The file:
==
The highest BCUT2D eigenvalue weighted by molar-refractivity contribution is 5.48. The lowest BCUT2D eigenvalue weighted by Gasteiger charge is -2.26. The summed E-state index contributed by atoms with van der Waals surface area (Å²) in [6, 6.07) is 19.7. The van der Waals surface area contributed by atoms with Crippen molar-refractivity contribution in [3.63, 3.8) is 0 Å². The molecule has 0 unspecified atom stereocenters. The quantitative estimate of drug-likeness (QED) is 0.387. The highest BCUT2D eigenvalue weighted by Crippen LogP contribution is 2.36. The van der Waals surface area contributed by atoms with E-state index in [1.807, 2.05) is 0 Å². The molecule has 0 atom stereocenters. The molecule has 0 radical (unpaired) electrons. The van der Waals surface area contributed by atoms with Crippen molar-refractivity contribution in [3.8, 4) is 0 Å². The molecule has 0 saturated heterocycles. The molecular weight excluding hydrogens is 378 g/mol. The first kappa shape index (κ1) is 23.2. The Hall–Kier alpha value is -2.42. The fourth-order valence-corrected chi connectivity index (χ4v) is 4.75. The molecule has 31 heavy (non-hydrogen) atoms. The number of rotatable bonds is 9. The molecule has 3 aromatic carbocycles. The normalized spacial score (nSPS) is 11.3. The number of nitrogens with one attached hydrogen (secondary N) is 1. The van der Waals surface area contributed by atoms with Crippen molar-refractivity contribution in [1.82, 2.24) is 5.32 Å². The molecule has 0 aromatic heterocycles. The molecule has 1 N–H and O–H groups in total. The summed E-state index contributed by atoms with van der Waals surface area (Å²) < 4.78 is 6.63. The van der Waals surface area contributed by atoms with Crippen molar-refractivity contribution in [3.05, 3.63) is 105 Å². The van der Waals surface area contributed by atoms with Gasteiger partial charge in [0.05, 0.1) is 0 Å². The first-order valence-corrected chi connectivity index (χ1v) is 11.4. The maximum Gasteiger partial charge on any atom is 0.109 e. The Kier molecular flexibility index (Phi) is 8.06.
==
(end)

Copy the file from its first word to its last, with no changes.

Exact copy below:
The highest BCUT2D eigenvalue weighted by molar-refractivity contribution is 5.48. The lowest BCUT2D eigenvalue weighted by Gasteiger charge is -2.26. The summed E-state index contributed by atoms with van der Waals surface area (Å²) in [6, 6.07) is 19.7. The van der Waals surface area contributed by atoms with Crippen molar-refractivity contribution in [3.63, 3.8) is 0 Å². The molecule has 0 unspecified atom stereocenters. The quantitative estimate of drug-likeness (QED) is 0.387. The highest BCUT2D eigenvalue weighted by Crippen LogP contribution is 2.36. The van der Waals surface area contributed by atoms with E-state index in [1.807, 2.05) is 0 Å². The molecule has 0 atom stereocenters. The molecule has 0 radical (unpaired) electrons. The van der Waals surface area contributed by atoms with Crippen molar-refractivity contribution in [3.8, 4) is 0 Å². The molecule has 0 saturated heterocycles. The molecular weight excluding hydrogens is 378 g/mol. The first kappa shape index (κ1) is 23.2. The Hall–Kier alpha value is -2.42. The fourth-order valence-corrected chi connectivity index (χ4v) is 4.75. The molecule has 31 heavy (non-hydrogen) atoms. The number of rotatable bonds is 9. The molecule has 3 aromatic carbocycles. The normalized spacial score (nSPS) is 11.3. The number of nitrogens with one attached hydrogen (secondary N) is 1. The van der Waals surface area contributed by atoms with Crippen molar-refractivity contribution in [1.82, 2.24) is 5.32 Å². The molecule has 0 aromatic heterocycles. The molecule has 1 N–H and O–H groups in total. The summed E-state index contributed by atoms with van der Waals surface area (Å²) < 4.78 is 6.63. The van der Waals surface area contributed by atoms with Crippen molar-refractivity contribution in [3.05, 3.63) is 105 Å². The van der Waals surface area contributed by atoms with Gasteiger partial charge in [0.05, 0.1) is 0 Å². The first-order valence-corrected chi connectivity index (χ1v) is 11.4. The maximum Gasteiger partial charge on any atom is 0.109 e. The Kier molecular flexibility index (Phi) is 8.06.